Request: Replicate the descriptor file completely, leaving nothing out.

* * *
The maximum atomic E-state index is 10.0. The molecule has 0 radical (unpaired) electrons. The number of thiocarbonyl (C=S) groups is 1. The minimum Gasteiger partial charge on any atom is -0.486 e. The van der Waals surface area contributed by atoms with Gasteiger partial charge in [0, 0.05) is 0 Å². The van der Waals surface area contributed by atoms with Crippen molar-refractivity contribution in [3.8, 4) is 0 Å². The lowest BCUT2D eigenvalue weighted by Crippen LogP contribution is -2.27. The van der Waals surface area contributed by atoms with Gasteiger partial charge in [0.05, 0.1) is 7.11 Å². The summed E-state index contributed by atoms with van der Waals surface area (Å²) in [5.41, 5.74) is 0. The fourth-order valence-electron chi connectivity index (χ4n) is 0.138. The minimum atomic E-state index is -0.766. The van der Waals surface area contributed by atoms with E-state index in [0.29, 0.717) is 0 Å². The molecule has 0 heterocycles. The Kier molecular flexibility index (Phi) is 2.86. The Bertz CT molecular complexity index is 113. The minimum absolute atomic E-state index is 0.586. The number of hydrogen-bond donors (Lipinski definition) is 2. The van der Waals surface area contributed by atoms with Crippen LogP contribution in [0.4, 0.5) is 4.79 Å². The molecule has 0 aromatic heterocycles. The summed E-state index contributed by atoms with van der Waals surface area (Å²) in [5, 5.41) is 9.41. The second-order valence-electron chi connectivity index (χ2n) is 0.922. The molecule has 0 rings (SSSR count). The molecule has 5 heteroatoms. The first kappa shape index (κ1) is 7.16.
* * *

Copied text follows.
The maximum atomic E-state index is 10.0. The molecule has 0 radical (unpaired) electrons. The number of thiocarbonyl (C=S) groups is 1. The minimum Gasteiger partial charge on any atom is -0.486 e. The van der Waals surface area contributed by atoms with Gasteiger partial charge in [0, 0.05) is 0 Å². The van der Waals surface area contributed by atoms with Crippen molar-refractivity contribution in [3.8, 4) is 0 Å². The lowest BCUT2D eigenvalue weighted by Crippen LogP contribution is -2.27. The van der Waals surface area contributed by atoms with Gasteiger partial charge in [0.05, 0.1) is 7.11 Å². The summed E-state index contributed by atoms with van der Waals surface area (Å²) in [5.41, 5.74) is 0. The fourth-order valence-electron chi connectivity index (χ4n) is 0.138. The minimum atomic E-state index is -0.766. The van der Waals surface area contributed by atoms with E-state index in [0.29, 0.717) is 0 Å². The molecule has 0 heterocycles. The Kier molecular flexibility index (Phi) is 2.86. The Bertz CT molecular complexity index is 113. The minimum absolute atomic E-state index is 0.586. The number of hydrogen-bond donors (Lipinski definition) is 2. The van der Waals surface area contributed by atoms with Crippen LogP contribution in [0.4, 0.5) is 4.79 Å². The molecule has 0 aromatic heterocycles. The summed E-state index contributed by atoms with van der Waals surface area (Å²) in [5, 5.41) is 9.41. The second-order valence-electron chi connectivity index (χ2n) is 0.922. The molecule has 0 rings (SSSR count). The molecule has 5 heteroatoms. The first kappa shape index (κ1) is 7.16.